Pele and Hi’iakaikapoliopele Visit La’au
Last month on one of their weekly visits to La'au, the Ritte family found a beautiful and large bloom of the rare plant Pa'uohi'iaka (the skirt of Hi'iaka) near their protest hale.
By Walter Ritte
Hi'iakaikapoliopele is the famous sister of Pele, who is the fire goddess of our volcanoes.
My mother, who has since died, was given this sacred name, Hi'iakaikapoliopele. We called her Hi'iaka. No one in the family thus far has shown to have the mana to pass on this sacred name on to the next generation.
Because of our mother, when this new book "The Epic Tales of Hi'iakaikapoliopele" came out, we read it, and it is a great book.
What really got our attention were the travels of Pele and Hi'iaka to La'au Molokai. The stories give us new information and insight about La'au, our history, islands, and people.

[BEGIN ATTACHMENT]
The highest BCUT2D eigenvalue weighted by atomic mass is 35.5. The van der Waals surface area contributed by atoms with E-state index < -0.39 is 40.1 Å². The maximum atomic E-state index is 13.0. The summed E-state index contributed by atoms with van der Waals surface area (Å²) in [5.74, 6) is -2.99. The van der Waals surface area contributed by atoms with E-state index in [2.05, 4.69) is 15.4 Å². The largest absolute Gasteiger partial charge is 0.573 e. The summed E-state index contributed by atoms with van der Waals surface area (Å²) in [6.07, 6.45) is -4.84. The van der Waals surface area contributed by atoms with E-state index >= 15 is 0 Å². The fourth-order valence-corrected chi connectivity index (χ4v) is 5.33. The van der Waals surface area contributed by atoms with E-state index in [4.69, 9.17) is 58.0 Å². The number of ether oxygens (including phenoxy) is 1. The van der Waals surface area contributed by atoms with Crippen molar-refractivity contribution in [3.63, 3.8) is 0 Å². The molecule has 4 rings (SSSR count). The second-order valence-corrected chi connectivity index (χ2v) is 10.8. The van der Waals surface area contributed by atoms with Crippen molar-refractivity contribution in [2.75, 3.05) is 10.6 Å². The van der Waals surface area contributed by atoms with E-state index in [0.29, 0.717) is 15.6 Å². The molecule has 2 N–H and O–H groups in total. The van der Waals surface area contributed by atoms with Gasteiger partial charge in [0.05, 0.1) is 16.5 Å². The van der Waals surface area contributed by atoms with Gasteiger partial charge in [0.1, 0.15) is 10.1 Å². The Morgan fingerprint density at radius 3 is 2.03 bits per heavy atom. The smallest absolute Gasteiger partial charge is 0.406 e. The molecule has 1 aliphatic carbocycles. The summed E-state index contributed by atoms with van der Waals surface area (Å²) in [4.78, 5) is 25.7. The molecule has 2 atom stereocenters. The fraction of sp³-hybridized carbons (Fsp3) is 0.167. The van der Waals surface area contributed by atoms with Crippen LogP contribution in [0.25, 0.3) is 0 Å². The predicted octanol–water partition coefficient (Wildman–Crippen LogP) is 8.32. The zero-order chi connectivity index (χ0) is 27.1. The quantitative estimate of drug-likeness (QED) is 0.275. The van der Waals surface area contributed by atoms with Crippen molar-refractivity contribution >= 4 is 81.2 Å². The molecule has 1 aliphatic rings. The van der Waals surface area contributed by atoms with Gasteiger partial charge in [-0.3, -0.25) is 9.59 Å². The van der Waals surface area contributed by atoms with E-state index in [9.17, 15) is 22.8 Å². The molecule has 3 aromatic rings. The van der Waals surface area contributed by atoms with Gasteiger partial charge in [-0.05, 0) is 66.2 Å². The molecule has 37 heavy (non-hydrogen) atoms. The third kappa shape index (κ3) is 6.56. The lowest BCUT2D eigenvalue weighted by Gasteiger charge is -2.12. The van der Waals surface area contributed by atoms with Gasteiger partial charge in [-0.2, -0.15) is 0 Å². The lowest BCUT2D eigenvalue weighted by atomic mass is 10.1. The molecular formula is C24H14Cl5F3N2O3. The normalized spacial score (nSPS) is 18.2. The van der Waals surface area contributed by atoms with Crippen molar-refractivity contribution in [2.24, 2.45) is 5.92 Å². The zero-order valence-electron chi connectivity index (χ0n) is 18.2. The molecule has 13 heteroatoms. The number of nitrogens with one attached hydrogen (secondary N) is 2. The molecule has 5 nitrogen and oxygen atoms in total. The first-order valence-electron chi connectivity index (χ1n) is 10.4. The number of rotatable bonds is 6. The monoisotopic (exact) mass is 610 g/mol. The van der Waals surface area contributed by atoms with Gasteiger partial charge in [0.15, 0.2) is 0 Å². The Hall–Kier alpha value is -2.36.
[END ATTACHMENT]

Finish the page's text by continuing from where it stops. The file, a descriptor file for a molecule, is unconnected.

I knew I had to share this information, when last month on one of our weekly visits to La'au, we found a beautiful and large bloom of the rare plant Pa'uohi'iaka (the skirt of Hi'iaka) near our protest hale.
In the book, Hi'iaka wore a skirt of pala'a fern, and the name of the skirt was Pa'uohi'iaka, the same name of the plant now growing in our camp site at La'au. The skirt had great mana or power, and played a major role in the success of Hi'iaka in her journeys through out the Islands.
This is the backdrop in which we would like to present the stories of Pele and Hi'iaka and their journeys to La'au Molokai. We will present the stories in the next edition of the Molokai Dispatch.